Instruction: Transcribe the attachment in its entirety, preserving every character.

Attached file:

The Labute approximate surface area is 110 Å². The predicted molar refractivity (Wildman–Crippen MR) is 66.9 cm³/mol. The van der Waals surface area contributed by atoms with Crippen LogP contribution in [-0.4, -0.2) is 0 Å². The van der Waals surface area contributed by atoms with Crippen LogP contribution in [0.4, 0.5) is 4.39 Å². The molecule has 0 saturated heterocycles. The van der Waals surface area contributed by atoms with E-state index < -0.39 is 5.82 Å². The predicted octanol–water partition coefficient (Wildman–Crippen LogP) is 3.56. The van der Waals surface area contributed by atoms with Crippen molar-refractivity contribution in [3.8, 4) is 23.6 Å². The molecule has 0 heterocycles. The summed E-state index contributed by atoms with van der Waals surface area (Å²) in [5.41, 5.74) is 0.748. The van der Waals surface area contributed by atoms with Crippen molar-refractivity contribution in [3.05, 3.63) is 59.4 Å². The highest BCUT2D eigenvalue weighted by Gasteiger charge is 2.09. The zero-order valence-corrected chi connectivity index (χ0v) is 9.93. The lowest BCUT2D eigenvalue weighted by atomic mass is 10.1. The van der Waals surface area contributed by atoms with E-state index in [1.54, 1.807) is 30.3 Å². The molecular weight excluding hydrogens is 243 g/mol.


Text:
The Labute approximate surface area is 110 Å². The predicted molar refractivity (Wildman–Crippen MR) is 66.9 cm³/mol. The van der Waals surface area contributed by atoms with Crippen LogP contribution in [-0.4, -0.2) is 0 Å². The van der Waals surface area contributed by atoms with Crippen LogP contribution in [0.4, 0.5) is 4.39 Å². The molecule has 0 saturated heterocycles. The van der Waals surface area contributed by atoms with E-state index < -0.39 is 5.82 Å². The predicted octanol–water partition coefficient (Wildman–Crippen LogP) is 3.56. The van der Waals surface area contributed by atoms with Crippen molar-refractivity contribution in [3.8, 4) is 23.6 Å². The molecule has 0 heterocycles. The summed E-state index contributed by atoms with van der Waals surface area (Å²) in [5.41, 5.74) is 0.748. The van der Waals surface area contributed by atoms with Crippen molar-refractivity contribution in [3.05, 3.63) is 59.4 Å². The highest BCUT2D eigenvalue weighted by Gasteiger charge is 2.09. The zero-order valence-corrected chi connectivity index (χ0v) is 9.93. The lowest BCUT2D eigenvalue weighted by atomic mass is 10.1. The van der Waals surface area contributed by atoms with E-state index in [1.54, 1.807) is 30.3 Å². The molecular weight excluding hydrogens is 243 g/mol.